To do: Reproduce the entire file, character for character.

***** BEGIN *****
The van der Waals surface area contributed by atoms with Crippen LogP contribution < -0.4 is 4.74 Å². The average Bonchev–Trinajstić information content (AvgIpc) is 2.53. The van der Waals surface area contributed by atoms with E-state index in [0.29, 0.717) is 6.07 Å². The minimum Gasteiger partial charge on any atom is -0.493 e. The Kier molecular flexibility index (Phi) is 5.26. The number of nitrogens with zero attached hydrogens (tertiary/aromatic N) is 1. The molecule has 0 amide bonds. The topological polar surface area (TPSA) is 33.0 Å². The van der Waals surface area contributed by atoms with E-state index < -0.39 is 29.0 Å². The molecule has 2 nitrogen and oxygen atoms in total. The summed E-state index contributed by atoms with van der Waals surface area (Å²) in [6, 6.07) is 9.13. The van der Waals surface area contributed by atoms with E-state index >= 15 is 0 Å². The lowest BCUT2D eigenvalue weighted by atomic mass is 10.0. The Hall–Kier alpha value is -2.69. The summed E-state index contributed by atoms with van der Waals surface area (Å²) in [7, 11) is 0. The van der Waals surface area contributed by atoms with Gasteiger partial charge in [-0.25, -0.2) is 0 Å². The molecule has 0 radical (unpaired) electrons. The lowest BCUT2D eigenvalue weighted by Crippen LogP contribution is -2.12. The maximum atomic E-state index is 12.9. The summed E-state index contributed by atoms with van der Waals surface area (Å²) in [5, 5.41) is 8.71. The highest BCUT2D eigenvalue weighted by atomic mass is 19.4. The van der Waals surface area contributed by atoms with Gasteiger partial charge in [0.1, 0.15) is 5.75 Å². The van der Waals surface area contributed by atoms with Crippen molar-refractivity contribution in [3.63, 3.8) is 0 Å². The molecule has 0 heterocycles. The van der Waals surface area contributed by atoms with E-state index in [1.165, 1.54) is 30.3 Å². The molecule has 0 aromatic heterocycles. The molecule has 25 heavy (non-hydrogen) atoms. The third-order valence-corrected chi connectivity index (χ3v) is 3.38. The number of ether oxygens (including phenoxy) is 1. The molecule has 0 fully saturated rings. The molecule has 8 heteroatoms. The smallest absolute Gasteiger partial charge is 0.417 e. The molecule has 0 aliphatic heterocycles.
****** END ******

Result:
The van der Waals surface area contributed by atoms with Crippen LogP contribution < -0.4 is 4.74 Å². The average Bonchev–Trinajstić information content (AvgIpc) is 2.53. The van der Waals surface area contributed by atoms with E-state index in [0.29, 0.717) is 6.07 Å². The minimum Gasteiger partial charge on any atom is -0.493 e. The Kier molecular flexibility index (Phi) is 5.26. The number of nitrogens with zero attached hydrogens (tertiary/aromatic N) is 1. The molecule has 0 amide bonds. The topological polar surface area (TPSA) is 33.0 Å². The van der Waals surface area contributed by atoms with E-state index < -0.39 is 29.0 Å². The molecule has 2 nitrogen and oxygen atoms in total. The summed E-state index contributed by atoms with van der Waals surface area (Å²) in [6, 6.07) is 9.13. The van der Waals surface area contributed by atoms with E-state index >= 15 is 0 Å². The lowest BCUT2D eigenvalue weighted by atomic mass is 10.0. The Hall–Kier alpha value is -2.69. The summed E-state index contributed by atoms with van der Waals surface area (Å²) in [7, 11) is 0. The van der Waals surface area contributed by atoms with Gasteiger partial charge in [-0.25, -0.2) is 0 Å². The molecule has 0 radical (unpaired) electrons. The lowest BCUT2D eigenvalue weighted by Crippen LogP contribution is -2.12. The maximum atomic E-state index is 12.9. The summed E-state index contributed by atoms with van der Waals surface area (Å²) in [5, 5.41) is 8.71. The highest BCUT2D eigenvalue weighted by atomic mass is 19.4. The van der Waals surface area contributed by atoms with Gasteiger partial charge in [0.1, 0.15) is 5.75 Å². The van der Waals surface area contributed by atoms with Crippen molar-refractivity contribution in [3.63, 3.8) is 0 Å². The molecule has 0 heterocycles. The van der Waals surface area contributed by atoms with E-state index in [1.165, 1.54) is 30.3 Å². The molecule has 0 aromatic heterocycles. The molecule has 25 heavy (non-hydrogen) atoms. The third-order valence-corrected chi connectivity index (χ3v) is 3.38. The number of ether oxygens (including phenoxy) is 1. The molecule has 0 fully saturated rings. The molecule has 8 heteroatoms. The smallest absolute Gasteiger partial charge is 0.417 e. The molecule has 0 aliphatic heterocycles.